Encyclopedia of Shinto
詳細表示 (Complete Article)
|カテゴリー1：||8. Schools, Groups, and Personalities|
A proponent of Suika Shintō of the mid-Edo period. His epistolary name was Keisai, his posthumous name was Zenju'in, and his common name was Sakyo Gondayū; he also occasionally used the lineage name Kamo. Born to the courtier Nashiki Sukenaga, who had been bestowed with the Junior Third Rank, Nashiki Sukeyuki succeeded to his father's position of priest (shinkan) at the shrine Kamo Mioya Jinja in Kyoto, and was later promoted to Senior Third rank at court. He was so skilled in composing poetry in the waka style that he was praised by Ōgimachi Kinmichi (1653-1733). He was also well-versed in Japanese history and compiled the forty-volume Nihon isshi, which attempted to reconstruct the missing parts of the third state history Nihon kōki by drawing on references in various other historical texts.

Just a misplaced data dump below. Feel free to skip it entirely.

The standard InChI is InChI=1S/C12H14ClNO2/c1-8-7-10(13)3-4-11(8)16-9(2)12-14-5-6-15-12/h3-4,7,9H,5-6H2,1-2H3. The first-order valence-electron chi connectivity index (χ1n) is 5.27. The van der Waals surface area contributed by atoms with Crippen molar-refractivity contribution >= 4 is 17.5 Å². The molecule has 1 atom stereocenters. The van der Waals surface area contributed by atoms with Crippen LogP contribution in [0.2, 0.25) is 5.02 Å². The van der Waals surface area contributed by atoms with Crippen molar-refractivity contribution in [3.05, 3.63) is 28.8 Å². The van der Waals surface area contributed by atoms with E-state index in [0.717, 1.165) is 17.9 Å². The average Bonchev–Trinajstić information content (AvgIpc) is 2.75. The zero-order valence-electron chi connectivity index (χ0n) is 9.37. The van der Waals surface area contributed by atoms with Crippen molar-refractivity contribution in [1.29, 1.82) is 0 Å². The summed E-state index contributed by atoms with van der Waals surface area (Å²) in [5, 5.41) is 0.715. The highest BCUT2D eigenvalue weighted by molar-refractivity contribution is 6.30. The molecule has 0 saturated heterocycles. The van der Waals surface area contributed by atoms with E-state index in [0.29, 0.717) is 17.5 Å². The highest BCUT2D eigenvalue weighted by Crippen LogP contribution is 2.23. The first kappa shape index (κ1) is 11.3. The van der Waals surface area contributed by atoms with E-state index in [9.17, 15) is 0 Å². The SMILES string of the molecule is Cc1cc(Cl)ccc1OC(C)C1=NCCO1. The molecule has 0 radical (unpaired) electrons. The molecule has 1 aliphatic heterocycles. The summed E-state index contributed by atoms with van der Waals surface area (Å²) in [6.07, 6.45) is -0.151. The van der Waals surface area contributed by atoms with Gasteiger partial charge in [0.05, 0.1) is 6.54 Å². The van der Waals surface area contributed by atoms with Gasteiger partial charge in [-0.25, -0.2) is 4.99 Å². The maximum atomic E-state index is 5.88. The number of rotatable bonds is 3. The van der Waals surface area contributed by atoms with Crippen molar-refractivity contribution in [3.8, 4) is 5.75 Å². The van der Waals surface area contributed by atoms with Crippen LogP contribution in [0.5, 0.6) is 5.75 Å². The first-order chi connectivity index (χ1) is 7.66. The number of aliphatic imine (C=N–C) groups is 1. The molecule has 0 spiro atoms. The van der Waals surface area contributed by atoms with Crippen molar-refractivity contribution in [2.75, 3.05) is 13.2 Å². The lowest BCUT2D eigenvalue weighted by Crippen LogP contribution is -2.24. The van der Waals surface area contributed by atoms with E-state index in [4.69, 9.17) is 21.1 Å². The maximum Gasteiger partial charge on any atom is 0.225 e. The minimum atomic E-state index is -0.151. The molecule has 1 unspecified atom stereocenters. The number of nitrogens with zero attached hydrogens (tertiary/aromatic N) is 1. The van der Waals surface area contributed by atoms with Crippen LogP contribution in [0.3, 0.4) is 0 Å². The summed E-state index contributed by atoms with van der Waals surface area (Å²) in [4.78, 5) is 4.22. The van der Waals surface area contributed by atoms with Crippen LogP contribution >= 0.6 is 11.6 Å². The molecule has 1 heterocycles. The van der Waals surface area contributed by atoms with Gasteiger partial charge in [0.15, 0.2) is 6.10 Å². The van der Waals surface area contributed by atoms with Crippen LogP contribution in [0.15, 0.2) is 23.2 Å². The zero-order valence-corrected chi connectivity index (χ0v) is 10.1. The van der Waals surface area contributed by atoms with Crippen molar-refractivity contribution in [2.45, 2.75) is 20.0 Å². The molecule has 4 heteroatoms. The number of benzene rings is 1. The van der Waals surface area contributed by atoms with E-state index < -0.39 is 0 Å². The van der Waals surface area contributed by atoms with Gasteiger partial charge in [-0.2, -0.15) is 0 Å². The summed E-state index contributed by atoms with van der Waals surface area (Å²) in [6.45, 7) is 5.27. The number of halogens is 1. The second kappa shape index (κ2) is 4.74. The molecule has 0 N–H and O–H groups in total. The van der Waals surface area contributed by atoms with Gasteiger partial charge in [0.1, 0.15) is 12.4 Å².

Nashiki worked to revive the old Aoi Festival at the Kamo shrine in Kyoto by enlisting the support of various parties, and in 1694 his endeavors met with success. He submitted an oath of loyalty on his own accord to Yamazaki Ansai (1618-1682) and was accepted as one of Yamazaki's disciples. With his scholarship and learning, he was soon recognized as one of the foremost disciples of Yamazaki's Suika Shintō school. Nashiki passed away on the twenty-ninth day of the first month of 1723 at the age of sixty-five. In addition to the above, his writings include Ōyashimaki, Shindai wage, Saijiki, Kasuga matsuri kyūrei, and others.